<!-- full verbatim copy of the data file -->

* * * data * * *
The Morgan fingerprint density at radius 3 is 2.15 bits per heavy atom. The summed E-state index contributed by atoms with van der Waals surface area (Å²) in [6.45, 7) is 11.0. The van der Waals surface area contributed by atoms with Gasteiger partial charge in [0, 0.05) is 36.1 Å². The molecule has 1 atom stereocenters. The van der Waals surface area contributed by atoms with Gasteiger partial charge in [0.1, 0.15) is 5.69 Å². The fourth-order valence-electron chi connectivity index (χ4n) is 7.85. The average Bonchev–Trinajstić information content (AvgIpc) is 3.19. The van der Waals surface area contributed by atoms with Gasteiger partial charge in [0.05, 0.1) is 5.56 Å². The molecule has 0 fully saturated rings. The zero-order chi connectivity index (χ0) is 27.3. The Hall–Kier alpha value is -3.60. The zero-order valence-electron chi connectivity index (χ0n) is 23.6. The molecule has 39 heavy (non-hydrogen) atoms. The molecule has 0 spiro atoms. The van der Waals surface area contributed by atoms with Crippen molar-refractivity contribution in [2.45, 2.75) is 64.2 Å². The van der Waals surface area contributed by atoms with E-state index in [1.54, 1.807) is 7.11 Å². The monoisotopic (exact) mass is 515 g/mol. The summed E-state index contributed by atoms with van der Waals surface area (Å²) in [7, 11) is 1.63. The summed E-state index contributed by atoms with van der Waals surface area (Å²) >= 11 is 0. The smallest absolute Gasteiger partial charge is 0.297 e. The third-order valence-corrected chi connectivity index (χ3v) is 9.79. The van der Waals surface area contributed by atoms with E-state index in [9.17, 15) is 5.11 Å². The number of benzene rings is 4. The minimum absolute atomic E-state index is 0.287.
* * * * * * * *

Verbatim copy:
The Morgan fingerprint density at radius 3 is 2.15 bits per heavy atom. The summed E-state index contributed by atoms with van der Waals surface area (Å²) in [6.45, 7) is 11.0. The van der Waals surface area contributed by atoms with Gasteiger partial charge in [0, 0.05) is 36.1 Å². The molecule has 1 atom stereocenters. The van der Waals surface area contributed by atoms with Gasteiger partial charge in [0.1, 0.15) is 5.69 Å². The fourth-order valence-electron chi connectivity index (χ4n) is 7.85. The average Bonchev–Trinajstić information content (AvgIpc) is 3.19. The van der Waals surface area contributed by atoms with Gasteiger partial charge in [0.05, 0.1) is 5.56 Å². The molecule has 0 fully saturated rings. The zero-order chi connectivity index (χ0) is 27.3. The Hall–Kier alpha value is -3.60. The zero-order valence-electron chi connectivity index (χ0n) is 23.6. The molecule has 39 heavy (non-hydrogen) atoms. The molecule has 0 spiro atoms. The van der Waals surface area contributed by atoms with Crippen molar-refractivity contribution in [2.45, 2.75) is 64.2 Å². The van der Waals surface area contributed by atoms with E-state index in [1.54, 1.807) is 7.11 Å². The monoisotopic (exact) mass is 515 g/mol. The summed E-state index contributed by atoms with van der Waals surface area (Å²) in [7, 11) is 1.63. The summed E-state index contributed by atoms with van der Waals surface area (Å²) >= 11 is 0. The smallest absolute Gasteiger partial charge is 0.297 e. The third-order valence-corrected chi connectivity index (χ3v) is 9.79. The van der Waals surface area contributed by atoms with E-state index in [9.17, 15) is 5.11 Å². The number of benzene rings is 4. The minimum absolute atomic E-state index is 0.287.